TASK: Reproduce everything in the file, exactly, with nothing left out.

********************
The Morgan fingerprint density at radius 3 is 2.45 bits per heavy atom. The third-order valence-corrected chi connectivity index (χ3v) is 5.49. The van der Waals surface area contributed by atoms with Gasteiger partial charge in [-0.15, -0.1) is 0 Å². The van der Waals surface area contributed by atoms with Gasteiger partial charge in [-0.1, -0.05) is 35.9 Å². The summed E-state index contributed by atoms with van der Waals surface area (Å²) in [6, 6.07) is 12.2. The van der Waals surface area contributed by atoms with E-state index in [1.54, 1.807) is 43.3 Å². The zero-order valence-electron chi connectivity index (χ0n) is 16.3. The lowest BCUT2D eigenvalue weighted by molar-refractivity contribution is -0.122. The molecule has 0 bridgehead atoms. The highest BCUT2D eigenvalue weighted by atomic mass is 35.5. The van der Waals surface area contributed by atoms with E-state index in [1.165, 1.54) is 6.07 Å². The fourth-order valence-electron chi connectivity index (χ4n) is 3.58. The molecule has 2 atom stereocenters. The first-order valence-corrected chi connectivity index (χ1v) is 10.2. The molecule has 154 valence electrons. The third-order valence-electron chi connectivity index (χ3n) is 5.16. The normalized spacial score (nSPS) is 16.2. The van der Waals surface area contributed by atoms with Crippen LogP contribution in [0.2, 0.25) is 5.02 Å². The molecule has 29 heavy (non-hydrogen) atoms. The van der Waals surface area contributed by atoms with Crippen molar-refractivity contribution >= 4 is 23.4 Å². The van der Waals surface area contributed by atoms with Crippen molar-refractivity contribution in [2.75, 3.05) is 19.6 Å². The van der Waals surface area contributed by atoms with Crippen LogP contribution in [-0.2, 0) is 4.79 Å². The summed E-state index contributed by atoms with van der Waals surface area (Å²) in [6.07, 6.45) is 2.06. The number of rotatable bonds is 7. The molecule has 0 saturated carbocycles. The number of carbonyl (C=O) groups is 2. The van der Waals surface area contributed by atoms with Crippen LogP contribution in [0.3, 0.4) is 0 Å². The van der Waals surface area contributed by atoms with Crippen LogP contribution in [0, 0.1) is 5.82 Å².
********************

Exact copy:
The Morgan fingerprint density at radius 3 is 2.45 bits per heavy atom. The third-order valence-corrected chi connectivity index (χ3v) is 5.49. The van der Waals surface area contributed by atoms with Gasteiger partial charge in [-0.15, -0.1) is 0 Å². The van der Waals surface area contributed by atoms with Gasteiger partial charge in [-0.1, -0.05) is 35.9 Å². The summed E-state index contributed by atoms with van der Waals surface area (Å²) in [6, 6.07) is 12.2. The van der Waals surface area contributed by atoms with E-state index in [1.54, 1.807) is 43.3 Å². The zero-order valence-electron chi connectivity index (χ0n) is 16.3. The lowest BCUT2D eigenvalue weighted by molar-refractivity contribution is -0.122. The molecule has 0 bridgehead atoms. The highest BCUT2D eigenvalue weighted by atomic mass is 35.5. The van der Waals surface area contributed by atoms with E-state index in [1.165, 1.54) is 6.07 Å². The fourth-order valence-electron chi connectivity index (χ4n) is 3.58. The molecule has 2 atom stereocenters. The first-order valence-corrected chi connectivity index (χ1v) is 10.2. The molecule has 154 valence electrons. The third-order valence-electron chi connectivity index (χ3n) is 5.16. The normalized spacial score (nSPS) is 16.2. The van der Waals surface area contributed by atoms with Crippen LogP contribution in [0.2, 0.25) is 5.02 Å². The molecule has 29 heavy (non-hydrogen) atoms. The van der Waals surface area contributed by atoms with Crippen molar-refractivity contribution >= 4 is 23.4 Å². The van der Waals surface area contributed by atoms with Crippen molar-refractivity contribution in [2.75, 3.05) is 19.6 Å². The van der Waals surface area contributed by atoms with Crippen LogP contribution in [-0.2, 0) is 4.79 Å². The summed E-state index contributed by atoms with van der Waals surface area (Å²) in [6.07, 6.45) is 2.06. The number of rotatable bonds is 7. The molecule has 0 saturated carbocycles. The number of carbonyl (C=O) groups is 2. The van der Waals surface area contributed by atoms with Crippen LogP contribution in [0.3, 0.4) is 0 Å². The van der Waals surface area contributed by atoms with Crippen LogP contribution in [0, 0.1) is 5.82 Å².